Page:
These two positive results have been discussed in some detail, but both are in principle technically inferior to the two Canadian experiments. Dr. Paquette of the Chalk River - Whiteshell Collaboration said the leaving gases went through a catalyst. They found that the power in and the power out were both 5.0 Watts with an error of 0.1 Watt. This was with a current of 100 mA [at times Bockris et al. suggested much higher currents were needed, but Fleischmann and Pons obtained large excess heat with similar currents]. They tried 13 cathodes of Pd in the form of wires, sheets, rods and tubes with masses varying from 1.4 to 41 grams [people with positive results had suggested that those finding null results had too small cathodes but this seems to answer that]. In 11 of the cells the Pd was annealed. The Pd from Johnson Matthey was 99.995% pure [which seems to answer other objections]. The electrolyte temperature varied between 16 and 50 degrees C. The D/Pd ratio was 0.7 and no variation was found to at least a depth of 20 microns - this after 25 days.

Dr. Hayden of the University of British Columbia, used a completely closed system [at last], with a Pd catalyser near the top of their cell giving a 100% efficiency in the recombination of gases. The experiment was thermally isolated by multiple layers of heat shields. The Pd cathodes are 4 by 0.8 by 0.4 cm3 and weigh about 10 grams. Several cells were used with loading factors of 0.8 to 0.84 by weighing. Controls were done using platinium cathodes. the ratio of the power produced of Pd to Pt cathodes was 1.000 +/- 0.003, i.e. 0.3% over the range of input powers from 4 to 18 Watts. He emphasised the importance of the latent heat of vaporisation which at 20 degrees C is only 2% but at 40, 60 and 80 degrees is 6.5, 18 and 44 % resp. so that if the temperature rises for some reason [e.g. electrolyte level falling and releasing the Wigner energy], then an apparent excess heat would be observed temporarily. It is important to know if the gases escaping in other experiments are saturated with D2O vapour and where does this heat go. He showed a graph of the variation with time of the D/Pd ratio - it initially rises linearly then flattens off at 0.8 after 10 hours. This would tend to show that very long charging times are not necessary as had been suggested by finders of positive results. The subsequent run was 12 days. They say they would be pleased to accept cells from others to test. The paper describes other controls in detail - this is the best calorimetric experiment so far.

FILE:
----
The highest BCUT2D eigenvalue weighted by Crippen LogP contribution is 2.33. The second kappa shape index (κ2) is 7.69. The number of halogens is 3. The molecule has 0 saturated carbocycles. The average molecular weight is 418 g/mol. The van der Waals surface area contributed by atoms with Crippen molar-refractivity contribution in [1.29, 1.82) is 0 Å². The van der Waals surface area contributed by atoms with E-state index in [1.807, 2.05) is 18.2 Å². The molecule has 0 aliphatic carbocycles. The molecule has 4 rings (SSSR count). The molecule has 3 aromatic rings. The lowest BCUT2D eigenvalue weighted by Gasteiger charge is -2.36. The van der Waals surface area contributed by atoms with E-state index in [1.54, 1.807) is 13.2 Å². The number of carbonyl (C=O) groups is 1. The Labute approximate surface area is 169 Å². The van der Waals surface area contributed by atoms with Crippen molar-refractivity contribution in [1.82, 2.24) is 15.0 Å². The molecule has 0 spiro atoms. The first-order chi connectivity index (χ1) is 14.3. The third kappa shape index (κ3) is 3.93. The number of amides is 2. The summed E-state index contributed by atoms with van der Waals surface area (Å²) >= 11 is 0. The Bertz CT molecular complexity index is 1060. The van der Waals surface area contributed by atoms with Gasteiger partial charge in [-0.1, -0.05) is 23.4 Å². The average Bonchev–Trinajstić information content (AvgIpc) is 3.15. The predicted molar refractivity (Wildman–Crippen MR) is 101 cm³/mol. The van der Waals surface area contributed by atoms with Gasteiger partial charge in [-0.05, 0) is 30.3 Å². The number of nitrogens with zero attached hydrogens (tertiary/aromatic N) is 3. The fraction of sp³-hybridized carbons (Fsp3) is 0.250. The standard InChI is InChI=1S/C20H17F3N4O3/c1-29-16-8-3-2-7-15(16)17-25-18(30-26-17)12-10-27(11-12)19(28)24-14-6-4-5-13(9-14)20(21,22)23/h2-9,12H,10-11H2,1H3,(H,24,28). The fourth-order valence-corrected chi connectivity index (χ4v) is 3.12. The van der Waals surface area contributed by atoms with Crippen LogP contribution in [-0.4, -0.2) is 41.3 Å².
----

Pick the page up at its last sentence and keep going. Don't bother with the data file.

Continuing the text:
Dr. Scott of Oak Ridge described their normal cell. They observed no excess power to less than 10%. There were short temperature excursion up to 70 degrees but they could account for them by evaporation processes.

Dr. R. Crooks of MIT described their calorimetric measurements in a constant temperature bath and looked for variations in the heater power needed to keep the temperature constant [a very good technique]. No significant change in power was observed to better than 9%. The palladium rod was analysed for helium and a number of 4 E11 atoms per cm3 found - this would correspond to a maximum power output of 1.8 microWatts. Prof. Bockris said there were many sources of possible errors for experiments that found no effect - the current should be greater than 150 mA - reply "The current was chosen to be 100mA to correspond to the middle of the Fleischmann and Pons range". Bockris said that first the experiment must show that it can find excess heat and then its futher measurements can be believed - this comment rather surprised many people.

Dr. L. Redey of Argonne National Lab. described their experiments using a constant heat loss calorimeter with baths of 30 and 21 degrees C round the cell. This gives an accuracy of 0.1 Watt or 0.8 mW per cm3 of Pd. The cell was semi-sealed which meant the gases could escape. The rate of recombination was found to be very low. The loading ratio D/Pd quickly rose to about 0.8. No excess heating was observed when the current was varied between 12.5 and 500 mA. The experiment was interupted 3 or 4 minutes to weigh the Pd rods to find the D/Pd ratio.

A poster presentation was made by Dr. H. W. Randolph of the Savannah River Site. "An argon purged D2O electrolysis cell is mounted inside a dry calorimeter which measures heat output to +/- 0.2% at 10 Watts thermal. Constant flow Argon sweep gas is dried for evaporation water measurement and analysed by an on-line quadrupole mass spectrometer to measure off-gas species and amounts. Electrolysis power is measured at 10 sec intervals, integrated, and compared with the sum of calorimeter heat, electrolytic heat of formation, evaporation heat, and argon heat gain." [Seems a very good calorimetric experiment.] The result given on their poster was;